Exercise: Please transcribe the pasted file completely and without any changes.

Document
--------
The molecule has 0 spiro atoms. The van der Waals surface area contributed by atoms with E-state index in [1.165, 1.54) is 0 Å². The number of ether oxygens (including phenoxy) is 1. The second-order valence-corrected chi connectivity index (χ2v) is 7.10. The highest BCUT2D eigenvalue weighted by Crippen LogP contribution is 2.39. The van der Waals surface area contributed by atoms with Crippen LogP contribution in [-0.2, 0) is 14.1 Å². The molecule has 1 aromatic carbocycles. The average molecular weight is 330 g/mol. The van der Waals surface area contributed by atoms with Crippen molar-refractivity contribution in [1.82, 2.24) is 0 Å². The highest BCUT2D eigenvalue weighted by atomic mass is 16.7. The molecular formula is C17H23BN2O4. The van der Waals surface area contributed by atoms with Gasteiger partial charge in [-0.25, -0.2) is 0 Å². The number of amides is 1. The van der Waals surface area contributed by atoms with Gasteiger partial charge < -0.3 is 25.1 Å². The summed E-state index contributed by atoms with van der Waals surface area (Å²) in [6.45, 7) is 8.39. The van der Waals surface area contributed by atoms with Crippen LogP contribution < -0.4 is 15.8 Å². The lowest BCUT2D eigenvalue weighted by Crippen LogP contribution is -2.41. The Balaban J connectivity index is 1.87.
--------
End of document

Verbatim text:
The molecule has 0 spiro atoms. The van der Waals surface area contributed by atoms with E-state index in [1.165, 1.54) is 0 Å². The number of ether oxygens (including phenoxy) is 1. The second-order valence-corrected chi connectivity index (χ2v) is 7.10. The highest BCUT2D eigenvalue weighted by Crippen LogP contribution is 2.39. The van der Waals surface area contributed by atoms with Crippen LogP contribution in [-0.2, 0) is 14.1 Å². The molecule has 1 aromatic carbocycles. The average molecular weight is 330 g/mol. The van der Waals surface area contributed by atoms with Crippen molar-refractivity contribution in [1.82, 2.24) is 0 Å². The highest BCUT2D eigenvalue weighted by atomic mass is 16.7. The molecular formula is C17H23BN2O4. The van der Waals surface area contributed by atoms with Gasteiger partial charge in [-0.25, -0.2) is 0 Å². The number of amides is 1. The van der Waals surface area contributed by atoms with Gasteiger partial charge < -0.3 is 25.1 Å². The summed E-state index contributed by atoms with van der Waals surface area (Å²) in [6.45, 7) is 8.39. The van der Waals surface area contributed by atoms with Crippen LogP contribution < -0.4 is 15.8 Å². The lowest BCUT2D eigenvalue weighted by Crippen LogP contribution is -2.41. The Balaban J connectivity index is 1.87.